The results of these five cis-gene mediator approaches are summarised in Table 2. While examples given above provide relatively clear indications of trans mechanism, more challenging cases do exist: several strong SNP-protein associations gave no evidence of pathway or cis-gene intermediary, including the disease-relevant rs16873402 -> -> -> PDGFB association. Clearly alternative non-obvious mechanisms must be responsible for these. Other findings gave vague and discrepant results, such as the rs10947260 -> -> -> IL6 association, which pointed to several candidate cis-mediator genes: BTNL2, NOTCH4, AGER, and ATF6B, each with different types of evidence and in the context of non-significant replication for this SNP-protein association (Fig 2D). We conclude that in all these cases further experimentation is required to establish the main mechanism in this case.

Pleiotropy of loci affecting protein levels

Inspection of potential pleiotropic effects of index SNPs on measured protein traits as described in Methods revealed 6 distinct candidate loci (supplemental S1 Fig). The ABO locus affecting THBD, TEK, F3, PECAM1, and SELE in our dataset and the FUT2 locus affecting MMP10, F3, and LGALS3 are well known for their pleiotropic effects [17]. Furthermore, all SNPs affecting BNP levels seem to also impact NPPB levels. This likely indicates an effect on steps before cleavage of the precursor protein. NTproBNP is a prohormone with an inactive N-terminal part that is cleaved to produce the active BNP. However, because of its half-life NTproBNP is typically used as a prognostic biomarker. A locus within the ZFPM2 gene seems to have a strong effect on PDGFB, DDK1, and, to a lesser extent, on VEGFA. Finally, the cluster of cis-acting variants in the MMP1, MMP3, and MMP12 loci are not specific to only one of the proteins but seem to impact all three of the metalloproteinases in this genomic region.

Additionally, we investigated the known associations of the index-SNPs with a broad range of other phenotypes, as previously reported in literature (supplemental S2 Table).

Associations between plasma proteins and cardiovascular risk

To assess a potential causal involvement of each protein in CAD, we calculated genetic risk scores from the publically available CARDIoGRAMplusC4D GWAS data with the aim to construct a more powerful genetic instrument for those markers for which there were multiple SNPs. First, a systematic look-up of all reported pQTL-SNPs was performed to test for association with CAD (Table 3). Then, we further explored proteins with multiple independent loci by calculating pooled SNP scores per protein, thus creating more powerful instruments to analyze the causality for proteins with multiple SNPs. Results show that of the SNPs contributing to the concentrations of proteins (Table 1), eight were also significantly associated with risk of CAD at FDR corrected significance levels (Table 3). These findings suggest a causal role for these proteins, and whilst the cis IL6R finding confirms previous observations [18], the other observations extend our knowledge of important factors in CVD. Results from pooled-scores include highlights such as the multi-SNP support of LGALS3 and the contradiction of CHI3L1 having a CAD-associated trans-effect but no CAD-association in the cis-loci (Table 3 and data from [19]).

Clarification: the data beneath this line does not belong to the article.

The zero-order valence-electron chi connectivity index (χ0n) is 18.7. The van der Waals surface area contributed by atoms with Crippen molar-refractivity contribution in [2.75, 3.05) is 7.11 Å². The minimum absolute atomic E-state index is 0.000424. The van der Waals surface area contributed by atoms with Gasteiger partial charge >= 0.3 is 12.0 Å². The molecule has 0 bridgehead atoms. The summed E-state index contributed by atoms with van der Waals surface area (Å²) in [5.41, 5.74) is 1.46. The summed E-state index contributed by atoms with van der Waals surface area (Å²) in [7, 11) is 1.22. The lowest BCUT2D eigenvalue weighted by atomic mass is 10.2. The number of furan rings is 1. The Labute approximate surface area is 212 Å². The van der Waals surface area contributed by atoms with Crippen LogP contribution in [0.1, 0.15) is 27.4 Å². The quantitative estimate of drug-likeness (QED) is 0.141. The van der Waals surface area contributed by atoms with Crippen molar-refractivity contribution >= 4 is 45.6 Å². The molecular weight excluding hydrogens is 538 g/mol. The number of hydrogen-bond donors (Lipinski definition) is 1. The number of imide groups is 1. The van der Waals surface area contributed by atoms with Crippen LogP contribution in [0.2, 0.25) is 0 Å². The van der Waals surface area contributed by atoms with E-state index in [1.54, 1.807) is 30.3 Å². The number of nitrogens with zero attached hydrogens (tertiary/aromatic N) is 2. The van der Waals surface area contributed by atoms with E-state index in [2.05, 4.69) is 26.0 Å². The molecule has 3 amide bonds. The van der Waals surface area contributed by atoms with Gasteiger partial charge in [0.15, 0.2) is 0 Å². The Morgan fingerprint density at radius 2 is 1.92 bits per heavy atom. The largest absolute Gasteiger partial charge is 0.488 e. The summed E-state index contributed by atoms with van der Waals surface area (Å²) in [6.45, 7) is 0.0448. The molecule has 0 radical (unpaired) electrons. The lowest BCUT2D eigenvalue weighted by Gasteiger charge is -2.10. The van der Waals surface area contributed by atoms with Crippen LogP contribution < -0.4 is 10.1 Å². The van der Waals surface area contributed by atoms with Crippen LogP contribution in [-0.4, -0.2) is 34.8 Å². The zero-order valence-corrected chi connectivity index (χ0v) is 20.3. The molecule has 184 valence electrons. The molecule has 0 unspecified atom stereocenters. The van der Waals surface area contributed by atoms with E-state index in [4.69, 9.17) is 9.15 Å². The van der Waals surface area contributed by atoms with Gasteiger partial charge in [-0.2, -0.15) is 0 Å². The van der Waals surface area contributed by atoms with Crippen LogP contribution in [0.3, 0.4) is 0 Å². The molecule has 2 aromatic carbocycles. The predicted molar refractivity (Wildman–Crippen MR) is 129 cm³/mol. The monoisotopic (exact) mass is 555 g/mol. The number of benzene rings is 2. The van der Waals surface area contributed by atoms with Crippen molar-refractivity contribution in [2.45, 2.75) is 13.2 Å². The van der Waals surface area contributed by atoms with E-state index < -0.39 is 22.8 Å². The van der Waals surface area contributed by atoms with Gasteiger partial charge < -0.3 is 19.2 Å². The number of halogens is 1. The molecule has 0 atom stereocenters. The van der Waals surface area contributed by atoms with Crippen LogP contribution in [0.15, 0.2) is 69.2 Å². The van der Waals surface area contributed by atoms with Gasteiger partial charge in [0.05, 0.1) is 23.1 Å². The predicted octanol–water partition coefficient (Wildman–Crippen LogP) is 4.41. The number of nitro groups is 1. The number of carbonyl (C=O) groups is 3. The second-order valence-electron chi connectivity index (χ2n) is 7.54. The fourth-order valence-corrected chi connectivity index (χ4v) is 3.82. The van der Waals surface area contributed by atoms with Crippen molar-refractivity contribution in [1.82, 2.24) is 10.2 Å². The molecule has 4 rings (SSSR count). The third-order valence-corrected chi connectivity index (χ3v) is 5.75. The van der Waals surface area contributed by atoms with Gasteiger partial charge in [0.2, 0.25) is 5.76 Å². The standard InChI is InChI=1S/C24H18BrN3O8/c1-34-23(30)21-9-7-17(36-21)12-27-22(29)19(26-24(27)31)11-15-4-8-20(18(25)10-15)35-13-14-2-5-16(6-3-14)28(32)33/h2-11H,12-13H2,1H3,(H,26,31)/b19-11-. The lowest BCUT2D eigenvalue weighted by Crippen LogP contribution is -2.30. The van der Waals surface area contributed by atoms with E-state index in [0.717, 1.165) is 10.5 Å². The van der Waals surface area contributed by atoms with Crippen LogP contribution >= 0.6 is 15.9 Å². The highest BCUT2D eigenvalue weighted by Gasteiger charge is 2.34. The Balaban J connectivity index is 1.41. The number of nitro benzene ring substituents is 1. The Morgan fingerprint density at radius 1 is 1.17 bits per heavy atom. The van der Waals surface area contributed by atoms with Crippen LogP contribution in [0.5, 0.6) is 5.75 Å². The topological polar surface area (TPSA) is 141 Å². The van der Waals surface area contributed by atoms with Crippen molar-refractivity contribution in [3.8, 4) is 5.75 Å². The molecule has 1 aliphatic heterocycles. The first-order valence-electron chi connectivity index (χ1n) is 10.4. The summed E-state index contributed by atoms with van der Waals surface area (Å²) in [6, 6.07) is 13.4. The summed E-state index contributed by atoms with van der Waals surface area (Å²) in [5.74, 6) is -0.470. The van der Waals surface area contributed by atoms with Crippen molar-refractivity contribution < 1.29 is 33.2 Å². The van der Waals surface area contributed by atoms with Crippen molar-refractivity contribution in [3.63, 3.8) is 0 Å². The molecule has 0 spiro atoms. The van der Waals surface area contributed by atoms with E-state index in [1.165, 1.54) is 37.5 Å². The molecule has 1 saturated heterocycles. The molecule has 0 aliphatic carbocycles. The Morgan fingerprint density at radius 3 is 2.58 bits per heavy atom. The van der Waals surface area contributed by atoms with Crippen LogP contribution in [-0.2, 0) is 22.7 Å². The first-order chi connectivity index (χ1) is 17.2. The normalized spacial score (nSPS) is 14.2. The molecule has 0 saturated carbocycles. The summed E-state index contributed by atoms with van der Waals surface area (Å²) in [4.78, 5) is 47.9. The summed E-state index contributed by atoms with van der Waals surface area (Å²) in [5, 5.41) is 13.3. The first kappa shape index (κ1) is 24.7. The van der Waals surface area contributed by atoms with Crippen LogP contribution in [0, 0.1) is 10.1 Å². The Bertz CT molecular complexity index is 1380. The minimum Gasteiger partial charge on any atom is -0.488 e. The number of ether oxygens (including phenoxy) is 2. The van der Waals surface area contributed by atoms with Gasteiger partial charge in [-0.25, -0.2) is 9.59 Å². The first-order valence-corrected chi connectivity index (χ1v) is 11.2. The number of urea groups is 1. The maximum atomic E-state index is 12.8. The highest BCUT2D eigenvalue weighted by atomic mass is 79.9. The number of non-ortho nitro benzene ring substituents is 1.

thumbnail
Table 3. Association between pQTLs and Coronary Artery Disease (CAD) risk.

Each SNP from supplemental S1 Table was investigated in the CARDIoGRAMplusC4D data, and the P-values for the pQTL and CAD risk were extracted. An additional pooled analysis was performed in cases where one plasma protein had multiple pQTLs,. The table shows all pQTLs for which either a single-SNP or pooled CAD association had a P<0.05. P-values highlighted in italics indicate that the association was also significant after FDR correction for multiple testing.

https://doi.org/10.1371/journal.pgen.1006706.t003

Discussion

In this study, we identified 79 pQTLs by measuring 83 plasma proteins of cardiovascular interest in a cohort of 3,394 subjects with multiple risk CVD risk factors, which may increase the power to detect genetic variants associated with CAD-associated proteins. The study provided novel insights into 57 of the plasma proteins under investigation, including cis- and trans genetic regulation and effects of long-distance regulation networks and tentative evidence for causal involvement in CVD.

To the best of our knowledge only a few of the findings were previously known; however reassuringly these replicated as expected: IL18/rs75649625 and rs4129267/IL6R [20], as well as AGER/sRAGE, CD40 and LGALS3 cis associations [17,21,22] and the rs8176741/TEK trans association [23], and the rs635634/SELE [24]. In contrast, six of the 79 pQTLs did not replicate. There are several explanations for the lack of replication, with the most important being differences between the IMPROVE study and the replication studies PIVUS/ULSAM and NSHPS. The replication studies were smaller which may have led to insufficient statistical power to detect association, and the IMPROVE study included a high proportion of patients with diabetes, high blood pressure, high cholesterol and high body mass index. We cannot exclude the possibility that some pQTLs interact with disease status.